Criminal Defense: Deferred Prosecution
Deferred prosecution is a program that allows a person suffering from an alcohol problem (alcoholism), a drug problem (addiction), or a mental health problem to seek permission of the court to go through an intensive treatment program in lieu of being prosecuted for misdemeanors and gross misdemeanors. Successful completion of the treatment program, and continued lawful conduct, will result in dismissal of the charge and may avoid a suspension of driver’s license by the Department of Licensing.
The law allows a defendant to request the court for deferral or postponement of their case for five years while he or she seeks treatment for their disease. If the request is granted, the advantages are clear: defendants retain their license, do not go to jail, keep the DUI off their record for most purposes, are not required to pay for high risk insurance, avoid being fined, and, except for cases of blood or breath refusal, avoid administrative license suspensions. Most importantly, they are given an opportunity to sober up and regain control of their lives.
In order to qualify for deferred prosecution, the defendant must obtain an evaluation from a state approved treatment agency. The agency will conduct an assessment and if it concludes that the criminal conduct for which deferred prosecution is sought occurred as a result of alcoholism, drug addiction or mental health problems, and that the defendant is amenable to treatment, — meaning they are willing to be treated — the person is eligible for deferred prosecution as long as they have never been granted one before.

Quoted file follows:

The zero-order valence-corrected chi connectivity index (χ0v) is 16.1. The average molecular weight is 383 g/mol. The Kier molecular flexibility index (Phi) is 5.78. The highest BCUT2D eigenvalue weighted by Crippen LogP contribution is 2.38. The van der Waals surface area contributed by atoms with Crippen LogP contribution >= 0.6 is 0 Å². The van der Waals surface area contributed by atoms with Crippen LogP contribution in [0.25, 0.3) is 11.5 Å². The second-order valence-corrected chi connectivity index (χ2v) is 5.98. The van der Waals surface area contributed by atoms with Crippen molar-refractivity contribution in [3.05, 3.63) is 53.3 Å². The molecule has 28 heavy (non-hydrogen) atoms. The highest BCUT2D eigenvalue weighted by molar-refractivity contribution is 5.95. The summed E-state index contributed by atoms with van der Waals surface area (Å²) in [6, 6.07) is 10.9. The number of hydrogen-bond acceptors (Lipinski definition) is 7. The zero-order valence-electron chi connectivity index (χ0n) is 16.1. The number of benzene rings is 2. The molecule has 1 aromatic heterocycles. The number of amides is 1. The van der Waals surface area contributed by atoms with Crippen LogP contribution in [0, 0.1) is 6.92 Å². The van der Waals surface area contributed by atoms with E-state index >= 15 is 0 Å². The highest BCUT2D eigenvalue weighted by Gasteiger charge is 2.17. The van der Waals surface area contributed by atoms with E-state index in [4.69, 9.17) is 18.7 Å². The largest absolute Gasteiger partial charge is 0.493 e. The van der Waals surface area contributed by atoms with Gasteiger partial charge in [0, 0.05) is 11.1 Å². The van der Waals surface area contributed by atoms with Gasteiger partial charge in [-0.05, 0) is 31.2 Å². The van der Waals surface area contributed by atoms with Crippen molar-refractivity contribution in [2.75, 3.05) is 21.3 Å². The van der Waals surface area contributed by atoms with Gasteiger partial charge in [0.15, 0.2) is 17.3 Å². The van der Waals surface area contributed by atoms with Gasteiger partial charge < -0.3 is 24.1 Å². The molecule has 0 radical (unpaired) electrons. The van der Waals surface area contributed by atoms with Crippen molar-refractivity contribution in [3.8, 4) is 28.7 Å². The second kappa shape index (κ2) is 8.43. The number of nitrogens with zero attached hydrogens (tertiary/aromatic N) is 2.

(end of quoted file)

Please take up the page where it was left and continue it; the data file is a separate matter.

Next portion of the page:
In DUI cases, of course, the most frequent reason a deferred prosecution is sought is because of a drinking problem, and the required two-year treatment program is quite rigorous and occurs in three phases. The first phase is typically three or four nights a week for the first two or three months (seventy -two hours of treatment in the first 90 days) or can involve an inpatient program. Phase two entails weekly counseling for six months. Phase three requires counseling once a month for the balance of the two-year program. In addition, two Alcoholics Anonymous or other self-help meetings per week are required for the full two years at a minimum. Usually the defendant is also placed on supervised probation, which means that he or she may be required to meet on a regular basis with a probation officer and to pay for those services. And, an ignition interlock device (IID) will be required for at least one year if the deferred prosecution is based on alcoholism.
Three years after the completion of the treatment program, the charge is dismissed. A person is only entitled to one deferred prosecution in a lifetime, so a person should be totally committed to recovery before entering into this.
A deferred prosecution counts as a prior offense if the person is convicted of a subsequent DUI within seven years of the DUI for which deferred prosecution was sought, and will be used to substantially enhance the mandatory minimum penalties to be imposed on the subsequent DUI.